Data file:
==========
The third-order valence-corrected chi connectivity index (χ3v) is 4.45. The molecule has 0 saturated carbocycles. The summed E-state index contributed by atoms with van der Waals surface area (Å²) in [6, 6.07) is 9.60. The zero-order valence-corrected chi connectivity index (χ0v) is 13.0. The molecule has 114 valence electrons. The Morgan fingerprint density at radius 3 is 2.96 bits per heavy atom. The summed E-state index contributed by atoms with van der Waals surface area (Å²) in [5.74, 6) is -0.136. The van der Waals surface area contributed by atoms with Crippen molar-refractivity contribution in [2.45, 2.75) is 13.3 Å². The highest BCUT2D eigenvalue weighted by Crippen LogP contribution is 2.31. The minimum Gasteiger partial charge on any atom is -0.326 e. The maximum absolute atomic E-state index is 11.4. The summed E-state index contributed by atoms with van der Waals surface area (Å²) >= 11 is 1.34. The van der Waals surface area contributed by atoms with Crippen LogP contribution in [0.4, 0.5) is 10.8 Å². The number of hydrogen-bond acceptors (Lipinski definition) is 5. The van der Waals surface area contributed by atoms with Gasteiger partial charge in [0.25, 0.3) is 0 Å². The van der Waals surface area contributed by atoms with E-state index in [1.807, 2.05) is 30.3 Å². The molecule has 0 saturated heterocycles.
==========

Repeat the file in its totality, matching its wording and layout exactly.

The third-order valence-corrected chi connectivity index (χ3v) is 4.45. The molecule has 0 saturated carbocycles. The summed E-state index contributed by atoms with van der Waals surface area (Å²) in [6, 6.07) is 9.60. The zero-order valence-corrected chi connectivity index (χ0v) is 13.0. The molecule has 114 valence electrons. The Morgan fingerprint density at radius 3 is 2.96 bits per heavy atom. The summed E-state index contributed by atoms with van der Waals surface area (Å²) in [5.74, 6) is -0.136. The van der Waals surface area contributed by atoms with Crippen molar-refractivity contribution in [2.45, 2.75) is 13.3 Å². The highest BCUT2D eigenvalue weighted by Crippen LogP contribution is 2.31. The minimum Gasteiger partial charge on any atom is -0.326 e. The maximum absolute atomic E-state index is 11.4. The summed E-state index contributed by atoms with van der Waals surface area (Å²) >= 11 is 1.34. The van der Waals surface area contributed by atoms with Crippen LogP contribution in [0.4, 0.5) is 10.8 Å². The number of hydrogen-bond acceptors (Lipinski definition) is 5. The van der Waals surface area contributed by atoms with Gasteiger partial charge in [0.25, 0.3) is 0 Å². The van der Waals surface area contributed by atoms with E-state index in [1.807, 2.05) is 30.3 Å². The molecule has 0 saturated heterocycles.